Though materials originating from wood are preferred for producing the compositions according to the present invention, the use of other vegetable fibrous materials such as straw, cork, maize cobs, textile fibers and the like is in no way excluded from the scope of the invention.

The moldable compositions according to the present invention are characterized in that they furthermore contain a synthetic elastomer. All synthetic elastomers of sufficient compatibility with the other constituents of the compositions according to the present invention can be used. By way of examples of elastomers which can be used, there may be mentioned:

the elastomers resulting from the homopolymerization of conjugated diolefins, such as butadiene, of their substituted derivatives such as isoprene or of their halogen-containing derivatives such as chloroprene, and from the copolymerization of these diolefins with other monomers such as, for example, styrene, acrylonitrile and isobutene;

the copolymers of ethylene with vinyl esters, in particular the copolymers containing from 15 to 35% by weight of vinyl acetate;

the copolymers of ethylene with another copolymerizable alpha-monoolefin and the terpolymers of ethylene with another alpha-monoolefin and with a non-conjugated diolefin, which have an essentially amorphous structure;

the silicones;

the polysulfides;

the chlorinated and chlorosulfonated polyethylenes;

the polyurethanes;

polyisobutene and the like.

The synthetic elastomers which are preferred for producing the compositions according to the present invention are the copolymers, of essentially amorphous structure, of ethylene with another copolymerizable alpha-monoolefin and optionally with a non-conjugated diolefin.

The copolymerizable alpha-monoolefin is preferably propylene. As regards the non-conjugated diolefins combined with the other monomers in the terpolymers, they are oreferably chosen from among:

the non-conjugated aliphatic diolefins such as 1,4-pentadiene, 1,5-hexadiene and 1,4-hexadiene;

the non-conjugated monocyclic diolefins such as 4-vinylcyclohexene, 1,3-divinylcyclohexane, 1,4-cycloheptadiene and 1,5-cyclooctadiene; and

the non-conjugated alicyclic diolefins which possess an endocyclic bridge such as dicyclopentadiene, norbornadiene, methylenenorbornene and ethylidenenorbornene.

Copolymers which are particularly interesting as synthetic elastomers are those which contain between 10 and 90 mol %, and preferably between 20 and 60 mol %, of propylene as the copolymerizable alpha-olefin.

The synthetic elastomers can be used in any form which allows them to be mixed with the other constituents of the composition, for example in the form of powder, of beads and the like.

The amounts of thermoplastic polymer, of vegetable fibrous materials and of synthetic elastomer present in the compositions according to the present invention are not critical. However, in order to ensure correct molding and shaping of these compositions, it is preferred to incorporate the constituents of the composition in the proportions specified below. The content of vegetable fibrous materials of the compositions is defined relative to the weight of thermoplastic polymer. In general, the compositions according to the present invention contain 30 to 250 parts by weight of vegetable fibrous materials per 100 parts by weight of thermoplastic polymer and preferably 70 to 150 parts per 100 parts. The best results are obtained if the compositions contain approximately equal weights of thermoplastic polymer and of vegetable fibrous materials. An excess of thermoplastic polymer makes the compositions more expensive. A shortage of thermoplastic polymer detracts from the cohesion of the compositions and makes them difficult to calender.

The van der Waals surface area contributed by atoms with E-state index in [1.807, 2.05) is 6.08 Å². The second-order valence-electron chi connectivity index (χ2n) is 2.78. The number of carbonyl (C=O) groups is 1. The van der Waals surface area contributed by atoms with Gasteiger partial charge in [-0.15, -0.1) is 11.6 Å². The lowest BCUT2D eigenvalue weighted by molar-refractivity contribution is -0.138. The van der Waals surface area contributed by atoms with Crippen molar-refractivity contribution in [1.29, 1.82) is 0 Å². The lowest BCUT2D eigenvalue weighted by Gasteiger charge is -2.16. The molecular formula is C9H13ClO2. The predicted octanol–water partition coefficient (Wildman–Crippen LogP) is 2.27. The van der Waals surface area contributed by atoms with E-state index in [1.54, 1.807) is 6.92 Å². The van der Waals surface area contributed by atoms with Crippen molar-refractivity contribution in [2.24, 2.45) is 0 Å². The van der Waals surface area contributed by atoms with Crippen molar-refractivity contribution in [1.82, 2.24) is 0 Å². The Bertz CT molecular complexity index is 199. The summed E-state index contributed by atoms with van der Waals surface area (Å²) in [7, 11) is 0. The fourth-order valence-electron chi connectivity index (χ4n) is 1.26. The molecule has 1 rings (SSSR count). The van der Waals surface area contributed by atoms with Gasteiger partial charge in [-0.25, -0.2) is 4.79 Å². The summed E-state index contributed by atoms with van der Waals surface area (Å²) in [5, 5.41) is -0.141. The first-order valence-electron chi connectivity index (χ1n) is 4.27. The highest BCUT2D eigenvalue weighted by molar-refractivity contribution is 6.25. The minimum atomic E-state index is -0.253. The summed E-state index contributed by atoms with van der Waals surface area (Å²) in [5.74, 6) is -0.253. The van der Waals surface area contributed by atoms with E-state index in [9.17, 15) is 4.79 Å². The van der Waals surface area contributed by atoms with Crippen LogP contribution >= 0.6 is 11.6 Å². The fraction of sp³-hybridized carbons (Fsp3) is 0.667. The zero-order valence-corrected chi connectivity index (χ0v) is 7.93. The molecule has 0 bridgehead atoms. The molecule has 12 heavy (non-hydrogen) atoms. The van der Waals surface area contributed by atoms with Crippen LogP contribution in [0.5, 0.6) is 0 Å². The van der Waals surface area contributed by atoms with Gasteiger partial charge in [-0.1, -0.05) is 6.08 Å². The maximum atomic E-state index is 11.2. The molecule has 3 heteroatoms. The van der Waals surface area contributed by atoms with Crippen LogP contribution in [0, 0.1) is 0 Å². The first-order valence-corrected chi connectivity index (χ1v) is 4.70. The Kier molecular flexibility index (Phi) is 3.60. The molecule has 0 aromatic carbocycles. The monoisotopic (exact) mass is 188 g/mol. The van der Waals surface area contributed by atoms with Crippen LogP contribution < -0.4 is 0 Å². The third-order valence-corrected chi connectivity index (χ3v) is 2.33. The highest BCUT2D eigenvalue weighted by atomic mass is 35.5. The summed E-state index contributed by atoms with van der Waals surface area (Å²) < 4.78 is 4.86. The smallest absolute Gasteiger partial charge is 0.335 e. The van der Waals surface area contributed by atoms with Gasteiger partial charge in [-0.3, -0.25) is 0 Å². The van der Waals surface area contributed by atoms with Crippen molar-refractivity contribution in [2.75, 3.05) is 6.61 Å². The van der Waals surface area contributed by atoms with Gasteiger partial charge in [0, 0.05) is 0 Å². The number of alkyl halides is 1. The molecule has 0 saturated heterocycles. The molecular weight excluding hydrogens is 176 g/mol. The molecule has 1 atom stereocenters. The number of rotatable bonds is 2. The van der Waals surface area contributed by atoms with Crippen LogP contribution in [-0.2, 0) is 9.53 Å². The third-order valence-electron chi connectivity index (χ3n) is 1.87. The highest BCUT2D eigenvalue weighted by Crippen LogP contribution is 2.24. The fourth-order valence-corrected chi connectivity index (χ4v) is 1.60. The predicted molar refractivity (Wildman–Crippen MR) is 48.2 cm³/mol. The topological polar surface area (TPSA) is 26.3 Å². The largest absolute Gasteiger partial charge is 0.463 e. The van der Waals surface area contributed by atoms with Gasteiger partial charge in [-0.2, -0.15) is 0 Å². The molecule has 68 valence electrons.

The content of synthetic elastomer in the compositions is defined relative to the total weight of thermoplastic polymer and of vegetable fibrous materials incorporated therein.

This content is generally between 2 and 15% of the said total weight and preferably between 3 and 8%. High contents within this range improve the suitability for calendering. Conversely, for thermoforming the compositions, the best results have been recorded with compositions containing about 5% by weight of synthetic elastomer relative to the total weight of thermoplastic polymer and of vegetable fibrous materials incorporated therein. Excessive amounts of synthetic elastomer detract from the rigidity of the articles molded and shaped from the compositions according to the present invention.

The moldable compositions which are very particularly preferred, according to the present invention, for the manufacture of articles by thermoforming of sheets and panels thus comprise approximately equal weights of a propylene homopolymer having a melt index of between about 1.5 and 3 and of wood particles of which the particle size is of the order of 0.2 mm, and about 5% by weight, relative to the total weight of homopolymer and of wood, of a copolymer based on ethylene and containing between 20 and 60 mol % of propylene.

The incorporation of the vegetable fibrous materials and the synthetic elastomer into the thermoplastic polymer does not present any particular problem and is carried out in a manner which is in itself known, for example in an internal mixer, a screw mixer or the like.